Fire Smoke & Cancer

Firefighters and Cancer

Smoke is a killer. Whether in the depths of  a burning building or in a quiet hospital cancer ward, the realities of the deadly nature of smoke are real. Knowing the enemy and how it operates is crucial to avoiding dangerous exposure to fire smoke. Equally important are training and access to the best resources available when a serious smoke exposure occurs, or when or the doctor grimly tells you, “You have cancer.”

A Personal Story About Fire Smoke and Cancer

LISTEN:  FAC Board Chair and retired Fire Chief Mario Treviño is a stage 4 throat cancer survivor and passionate advocate for firefighter health and safety. A former "smoke eater" whose service predated the wide use of SCBA and today's air management best practices, Chief Treviño is now approaching 12 years in remission. He shares his personal story and his insights on how departments can reduce the risk of occupational cancer in a discussion with former Pennsylvania State Fire Commissioner Ed Mann on Provident Insurance's Station 1902 podcast.

NIOSH Cancer Study

Findings from the National Institute for Occupational Safety and Health (NIOSH) study of cancer among U.S. firefighters

Smoke: Cyanide and Carbon Monoxide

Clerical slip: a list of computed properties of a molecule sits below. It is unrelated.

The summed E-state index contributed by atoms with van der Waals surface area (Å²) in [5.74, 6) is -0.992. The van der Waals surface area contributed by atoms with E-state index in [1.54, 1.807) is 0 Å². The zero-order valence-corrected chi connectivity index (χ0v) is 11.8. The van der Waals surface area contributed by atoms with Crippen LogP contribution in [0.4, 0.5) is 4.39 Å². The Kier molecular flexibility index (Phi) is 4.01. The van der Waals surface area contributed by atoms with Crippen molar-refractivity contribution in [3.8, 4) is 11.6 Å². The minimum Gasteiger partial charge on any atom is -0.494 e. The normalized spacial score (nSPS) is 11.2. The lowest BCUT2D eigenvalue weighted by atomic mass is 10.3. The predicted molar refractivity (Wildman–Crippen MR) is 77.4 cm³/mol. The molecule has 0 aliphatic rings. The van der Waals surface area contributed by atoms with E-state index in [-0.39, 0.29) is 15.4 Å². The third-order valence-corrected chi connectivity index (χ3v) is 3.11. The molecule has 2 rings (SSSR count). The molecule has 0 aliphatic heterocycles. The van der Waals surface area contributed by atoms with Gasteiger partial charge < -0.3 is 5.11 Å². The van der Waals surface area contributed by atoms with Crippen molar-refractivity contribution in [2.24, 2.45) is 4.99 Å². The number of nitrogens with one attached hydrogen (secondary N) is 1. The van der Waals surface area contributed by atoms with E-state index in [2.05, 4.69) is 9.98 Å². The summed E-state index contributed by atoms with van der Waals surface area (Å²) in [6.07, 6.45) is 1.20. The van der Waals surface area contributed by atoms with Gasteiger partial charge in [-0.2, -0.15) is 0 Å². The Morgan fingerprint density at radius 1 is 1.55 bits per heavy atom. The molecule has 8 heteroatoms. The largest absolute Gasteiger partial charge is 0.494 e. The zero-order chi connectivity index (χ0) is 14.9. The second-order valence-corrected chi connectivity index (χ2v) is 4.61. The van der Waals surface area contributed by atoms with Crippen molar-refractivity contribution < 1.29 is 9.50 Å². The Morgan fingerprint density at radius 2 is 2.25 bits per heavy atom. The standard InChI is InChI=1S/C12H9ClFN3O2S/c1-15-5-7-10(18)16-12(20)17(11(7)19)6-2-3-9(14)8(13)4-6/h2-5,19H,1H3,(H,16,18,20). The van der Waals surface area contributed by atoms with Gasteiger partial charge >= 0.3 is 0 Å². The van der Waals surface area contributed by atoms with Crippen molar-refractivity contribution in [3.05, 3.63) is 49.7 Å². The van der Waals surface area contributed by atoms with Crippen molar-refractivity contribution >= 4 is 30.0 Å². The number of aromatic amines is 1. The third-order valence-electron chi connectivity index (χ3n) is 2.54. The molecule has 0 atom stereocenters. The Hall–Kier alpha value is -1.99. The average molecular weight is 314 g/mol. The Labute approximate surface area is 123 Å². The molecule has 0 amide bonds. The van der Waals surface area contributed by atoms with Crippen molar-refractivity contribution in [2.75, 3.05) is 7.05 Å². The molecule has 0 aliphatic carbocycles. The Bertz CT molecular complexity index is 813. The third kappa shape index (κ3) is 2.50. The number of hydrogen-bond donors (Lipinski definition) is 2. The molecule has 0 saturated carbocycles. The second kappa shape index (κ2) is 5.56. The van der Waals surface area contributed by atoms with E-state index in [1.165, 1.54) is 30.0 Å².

"Smoke: Cyanide and Carbon Monoxide – The Toxic Twins of Smoke Inhalation" An educational supplement  that looks at smoke and smoke inhalation from the viewpoint of different areas of impact and operation.

 

Firefighter Disorientation Study

This document details a common pattern that emerges when fighting fires in certain types of structures. Smoke plays a critical role in firefighters get lost or disoriented. Combined with running out of air, this has been deadly for firefighters.

Challenges of Wildland Fires

An overview of the challenges faced by wildland firefighters who must deal with unique challenges of smoke in a very different setting from structure fires.

 

The following resources are courtesy of the Firesmoke Coalition

Chief Bobby Halton discusses the realities of the modern smoke environment and the subtle ways it can impact firefighters and the fireground.

Chief Rob Schnepp presents a snapshot of smoke and some of its deadly components in “Where There’s Fire, There’s Smoke.”

Chief Shelby Willis on the challenges of her personal battle with cancer and other aspects of how this disease impact firefighters.

"To Hell and Back" cyanide poisoning video